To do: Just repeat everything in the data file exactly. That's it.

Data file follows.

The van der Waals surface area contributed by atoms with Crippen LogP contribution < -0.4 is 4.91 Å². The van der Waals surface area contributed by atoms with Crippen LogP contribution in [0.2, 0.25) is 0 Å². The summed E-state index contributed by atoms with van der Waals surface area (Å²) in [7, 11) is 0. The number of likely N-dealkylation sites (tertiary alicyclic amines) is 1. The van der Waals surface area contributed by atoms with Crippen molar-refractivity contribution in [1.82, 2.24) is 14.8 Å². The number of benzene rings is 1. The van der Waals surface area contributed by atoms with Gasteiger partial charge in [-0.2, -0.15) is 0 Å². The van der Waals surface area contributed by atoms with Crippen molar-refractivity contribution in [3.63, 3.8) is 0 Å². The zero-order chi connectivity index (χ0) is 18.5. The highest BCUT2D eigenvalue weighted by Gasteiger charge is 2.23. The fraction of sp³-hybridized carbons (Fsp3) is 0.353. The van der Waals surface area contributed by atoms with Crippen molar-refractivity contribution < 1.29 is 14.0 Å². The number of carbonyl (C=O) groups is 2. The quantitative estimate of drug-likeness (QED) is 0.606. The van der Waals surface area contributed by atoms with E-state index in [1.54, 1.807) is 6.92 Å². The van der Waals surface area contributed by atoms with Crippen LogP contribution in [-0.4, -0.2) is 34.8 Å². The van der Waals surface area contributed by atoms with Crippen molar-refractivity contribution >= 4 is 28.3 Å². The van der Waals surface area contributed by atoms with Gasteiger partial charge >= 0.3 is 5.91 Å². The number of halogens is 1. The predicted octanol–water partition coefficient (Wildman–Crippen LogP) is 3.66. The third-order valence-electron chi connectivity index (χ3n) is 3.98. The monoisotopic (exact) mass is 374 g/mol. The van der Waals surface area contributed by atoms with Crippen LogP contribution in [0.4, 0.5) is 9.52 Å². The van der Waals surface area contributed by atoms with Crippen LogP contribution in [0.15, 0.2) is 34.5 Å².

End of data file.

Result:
The van der Waals surface area contributed by atoms with Crippen LogP contribution < -0.4 is 4.91 Å². The van der Waals surface area contributed by atoms with Crippen LogP contribution in [0.2, 0.25) is 0 Å². The summed E-state index contributed by atoms with van der Waals surface area (Å²) in [7, 11) is 0. The number of likely N-dealkylation sites (tertiary alicyclic amines) is 1. The van der Waals surface area contributed by atoms with Crippen molar-refractivity contribution in [1.82, 2.24) is 14.8 Å². The number of benzene rings is 1. The van der Waals surface area contributed by atoms with Gasteiger partial charge in [-0.2, -0.15) is 0 Å². The van der Waals surface area contributed by atoms with Crippen molar-refractivity contribution in [3.63, 3.8) is 0 Å². The zero-order chi connectivity index (χ0) is 18.5. The highest BCUT2D eigenvalue weighted by Gasteiger charge is 2.23. The fraction of sp³-hybridized carbons (Fsp3) is 0.353. The van der Waals surface area contributed by atoms with Crippen molar-refractivity contribution < 1.29 is 14.0 Å². The number of carbonyl (C=O) groups is 2. The quantitative estimate of drug-likeness (QED) is 0.606. The van der Waals surface area contributed by atoms with E-state index in [1.54, 1.807) is 6.92 Å². The van der Waals surface area contributed by atoms with Crippen LogP contribution in [-0.4, -0.2) is 34.8 Å². The van der Waals surface area contributed by atoms with Crippen molar-refractivity contribution >= 4 is 28.3 Å². The van der Waals surface area contributed by atoms with Gasteiger partial charge >= 0.3 is 5.91 Å². The number of halogens is 1. The predicted octanol–water partition coefficient (Wildman–Crippen LogP) is 3.66. The third-order valence-electron chi connectivity index (χ3n) is 3.98. The monoisotopic (exact) mass is 374 g/mol. The van der Waals surface area contributed by atoms with Crippen LogP contribution in [0.4, 0.5) is 9.52 Å². The van der Waals surface area contributed by atoms with Crippen LogP contribution in [0.15, 0.2) is 34.5 Å².